No, it's not a typo. I didn't mean predictive. This morning I was reading an article from SparkCognition, "Changing the World by Way of Oil and Gas", and I came across the term for the first time. After some research, here is what I learned.
The difference between predictive and prescriptive
A predictive maintenance model is one that relies on subject matter experts and analytics to detect potential problems and assign a failure date or time. For instance, by accessing bearing temperature from a data historian, a pipeline engineer can note the correlation between bearing temperature and other data points and forecast a pump failure in X days.
Prescriptive analytics would add an additional piece of crucial information. Using a prescriptive model, the same pipeline engineer would also know that if the piece of equipment was operated at a speed reduction of X, then the failure would be delayed by Y, placing the equipment into a previously scheduled maintenance window, still maintaining acceptable production levels, and in the end saving money.
The role of the data historian
Both solutions rely on two things, subject matter experts, and tons of data. The data historian helps the subject matter expert better understand the process by providing millions of points of raw sensor data for their consumption. Trending tools that allow for quick comparisons of data points spanning months or years of time, and fast statistical analysis are the tools that process and automation engineers need. Whether it's the subject matter expert looking at a monitor and predicting a failure based on a rising or falling trend, or an additional software model that consumes historian data, an easy to manage database is crucial.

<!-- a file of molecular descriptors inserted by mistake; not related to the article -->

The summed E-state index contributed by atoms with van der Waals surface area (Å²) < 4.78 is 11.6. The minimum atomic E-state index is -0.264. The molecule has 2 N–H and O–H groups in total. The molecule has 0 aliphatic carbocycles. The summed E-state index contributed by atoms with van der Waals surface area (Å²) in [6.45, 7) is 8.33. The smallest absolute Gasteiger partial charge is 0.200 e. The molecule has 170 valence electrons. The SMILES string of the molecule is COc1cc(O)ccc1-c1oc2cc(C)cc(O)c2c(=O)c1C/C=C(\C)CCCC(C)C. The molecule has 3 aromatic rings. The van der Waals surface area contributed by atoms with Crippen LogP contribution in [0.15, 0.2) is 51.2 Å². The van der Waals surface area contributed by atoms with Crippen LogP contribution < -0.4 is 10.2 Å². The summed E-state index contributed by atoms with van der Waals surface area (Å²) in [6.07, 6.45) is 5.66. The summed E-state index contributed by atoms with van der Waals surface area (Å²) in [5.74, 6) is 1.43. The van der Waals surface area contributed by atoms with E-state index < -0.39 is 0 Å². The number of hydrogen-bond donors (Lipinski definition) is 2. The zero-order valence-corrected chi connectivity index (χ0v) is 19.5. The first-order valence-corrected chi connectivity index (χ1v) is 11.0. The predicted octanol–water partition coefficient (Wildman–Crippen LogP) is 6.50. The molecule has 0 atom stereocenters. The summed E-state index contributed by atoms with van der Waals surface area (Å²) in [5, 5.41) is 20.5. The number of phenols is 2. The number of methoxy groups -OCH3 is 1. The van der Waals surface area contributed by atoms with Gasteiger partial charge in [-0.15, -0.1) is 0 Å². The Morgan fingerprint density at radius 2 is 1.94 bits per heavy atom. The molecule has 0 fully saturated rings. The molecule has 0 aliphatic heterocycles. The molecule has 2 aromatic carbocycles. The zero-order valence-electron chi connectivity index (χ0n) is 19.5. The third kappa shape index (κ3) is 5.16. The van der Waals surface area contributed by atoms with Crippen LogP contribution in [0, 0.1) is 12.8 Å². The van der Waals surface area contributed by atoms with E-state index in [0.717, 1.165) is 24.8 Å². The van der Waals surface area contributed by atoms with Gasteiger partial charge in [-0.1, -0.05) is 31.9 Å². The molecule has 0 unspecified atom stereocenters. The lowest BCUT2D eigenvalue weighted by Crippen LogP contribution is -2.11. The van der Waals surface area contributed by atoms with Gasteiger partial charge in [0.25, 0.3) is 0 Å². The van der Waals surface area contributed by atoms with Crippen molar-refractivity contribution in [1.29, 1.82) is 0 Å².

The state of prescriptive analytics
We are still at a very early place for prescriptive maintenance modeling. Early thinkers believe a successful model will include AI and machine learning, helping technicians better understand repair options and outcomes.
Another early follower of this trend is Ralph Rio, vice president of enterprise software at ARC Advisory Group.
“From my experience with clients from both the user and supplier side, the dominant application right now is PdM (predictive maintenance) – prescriptive maintenance is beyond that; it’s new thought leadership,” he says. “But the goals of PdM and prescriptive maintenance are similar: to reduce unplanned downtime, which causes lost revenues, materials, and labor.”
Essentially, it is too early to try to adopt this model for nearly 99% of the industrial world, but, keep the term in your back pocket, it is only a matter of time until there is a conference somewhere that will feature it in a keynote.